Opinion: Spending on space is wasteful.


Ella Adams, Managing Editor

Since NASA’s Perseverance Rover landed on Mars last week, it seems like space has been on everyone’s minds. There’s no doubt about it, space is cool. The idea that we are one tiny speck in the ever-expanding universe is hard to wrap our heads around, but humans are naturally curious creatures so we are inclined to try. The U.S. may be a prominent figure in space exploration but is sending robots into space the best use of our tax dollars, especially with the serious challenges our country faces such as COVID, climate change and income inequality? 

Since the founding of NASA in 1958 by President Dwight D. Eisenhower, federal dollars have been going toward researching and exploring space. A little over a decade later, the U.S. landed a man on the moon – or maybe not depending on who you ask. Space exploration is incredible, but we have to remember that NASA’s funding comes from the pockets of everyday Americans. 

The U.S. is the richest country in the world, but that’s not to say it doesn’t have problems. In 2020, more than 50 million Americans experienced food insecurity, which increased due to COVID-19. Closer to home, Watauga County experienced a food insecurity rate of 16.8% last year. The pandemic has been hard on Americans and food insecurity is just one example of how people are struggling.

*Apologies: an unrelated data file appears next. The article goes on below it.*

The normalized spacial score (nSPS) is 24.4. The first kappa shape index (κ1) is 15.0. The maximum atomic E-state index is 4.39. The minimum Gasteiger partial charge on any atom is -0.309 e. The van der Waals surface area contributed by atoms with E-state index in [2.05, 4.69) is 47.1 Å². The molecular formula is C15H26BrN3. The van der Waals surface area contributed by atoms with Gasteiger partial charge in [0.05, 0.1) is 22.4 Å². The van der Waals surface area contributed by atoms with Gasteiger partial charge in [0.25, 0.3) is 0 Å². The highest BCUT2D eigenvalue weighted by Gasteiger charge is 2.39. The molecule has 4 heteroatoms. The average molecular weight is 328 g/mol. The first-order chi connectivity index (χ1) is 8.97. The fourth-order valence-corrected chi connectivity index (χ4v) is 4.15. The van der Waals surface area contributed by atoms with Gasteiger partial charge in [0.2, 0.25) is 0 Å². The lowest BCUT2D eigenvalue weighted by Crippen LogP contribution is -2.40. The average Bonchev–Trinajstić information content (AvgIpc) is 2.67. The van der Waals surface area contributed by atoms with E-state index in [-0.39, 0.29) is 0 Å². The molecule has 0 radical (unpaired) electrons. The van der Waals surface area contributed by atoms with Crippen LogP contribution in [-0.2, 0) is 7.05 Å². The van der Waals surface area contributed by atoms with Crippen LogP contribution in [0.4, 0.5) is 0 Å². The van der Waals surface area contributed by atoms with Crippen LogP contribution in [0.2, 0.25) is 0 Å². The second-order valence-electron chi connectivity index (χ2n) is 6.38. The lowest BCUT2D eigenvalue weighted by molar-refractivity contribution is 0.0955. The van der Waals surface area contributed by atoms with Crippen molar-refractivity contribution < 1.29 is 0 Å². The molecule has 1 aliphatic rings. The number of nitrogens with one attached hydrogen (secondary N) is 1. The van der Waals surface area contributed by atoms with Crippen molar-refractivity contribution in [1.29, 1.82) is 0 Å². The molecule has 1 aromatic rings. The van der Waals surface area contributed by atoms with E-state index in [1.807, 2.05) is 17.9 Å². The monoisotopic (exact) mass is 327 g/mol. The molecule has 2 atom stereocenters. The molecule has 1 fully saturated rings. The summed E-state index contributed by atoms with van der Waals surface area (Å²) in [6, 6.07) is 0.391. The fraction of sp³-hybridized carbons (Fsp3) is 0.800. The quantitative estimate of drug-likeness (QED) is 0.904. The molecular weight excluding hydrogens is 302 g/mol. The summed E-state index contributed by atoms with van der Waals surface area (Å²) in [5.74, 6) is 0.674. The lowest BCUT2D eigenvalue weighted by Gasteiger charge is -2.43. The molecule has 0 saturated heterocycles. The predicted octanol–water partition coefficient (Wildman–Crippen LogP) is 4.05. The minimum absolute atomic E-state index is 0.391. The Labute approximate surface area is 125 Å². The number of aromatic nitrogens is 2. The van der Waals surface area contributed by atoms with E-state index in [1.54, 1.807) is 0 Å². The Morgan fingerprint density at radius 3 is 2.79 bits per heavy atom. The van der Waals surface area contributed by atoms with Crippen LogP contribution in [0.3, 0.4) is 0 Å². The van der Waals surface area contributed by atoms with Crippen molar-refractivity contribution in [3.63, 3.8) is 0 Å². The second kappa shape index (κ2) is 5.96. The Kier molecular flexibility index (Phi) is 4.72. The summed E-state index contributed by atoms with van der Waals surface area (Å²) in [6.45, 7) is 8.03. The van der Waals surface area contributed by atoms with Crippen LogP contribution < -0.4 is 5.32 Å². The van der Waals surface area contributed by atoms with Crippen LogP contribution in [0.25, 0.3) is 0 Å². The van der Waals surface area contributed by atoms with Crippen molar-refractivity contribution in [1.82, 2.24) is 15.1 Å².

With people struggling to eat in the richest country in the world, is exploring space how our tax dollars should be spent? About 5.9% of the federal budget is spent on Medicare and healthcare, 5.7% is spent on housing and community and 6.3% on education. Spending for these programs is in the single digits so where is all our money going? The military which receives over half of all discretionary spending. Of course, America’s outrageous military spending is a whole different issue. Only 0.5% of the federal budget goes to NASA but 0.5% of a $4.5 trillion budget is a lot of money, $23.3 billion this year to be exact. 

$23.3 billion is a lot of money for NASA, which has little to no direct impact on everyday Americans’ lives. Sure, space is cool to learn about and the advancement of science and technology is very important, but parents who can’t feed their children probably don’t care about some rocks on Mars. 

NASA should not be a priority when issues such as poverty, food insecurity and homelessness exist in America. Our tax dollars should be spent on us – improving our infrastructure, helping the poor, bettering education and solving climate change. To be clear, government funding for research is very important and NASA should not be abandoned. Knowledge should be accessible and space shouldn’t be treated like a personal playground for the ultra-rich. Right now we need to focus on fixing the problems here on Earth before we try to figure out the age-old mysteries of space.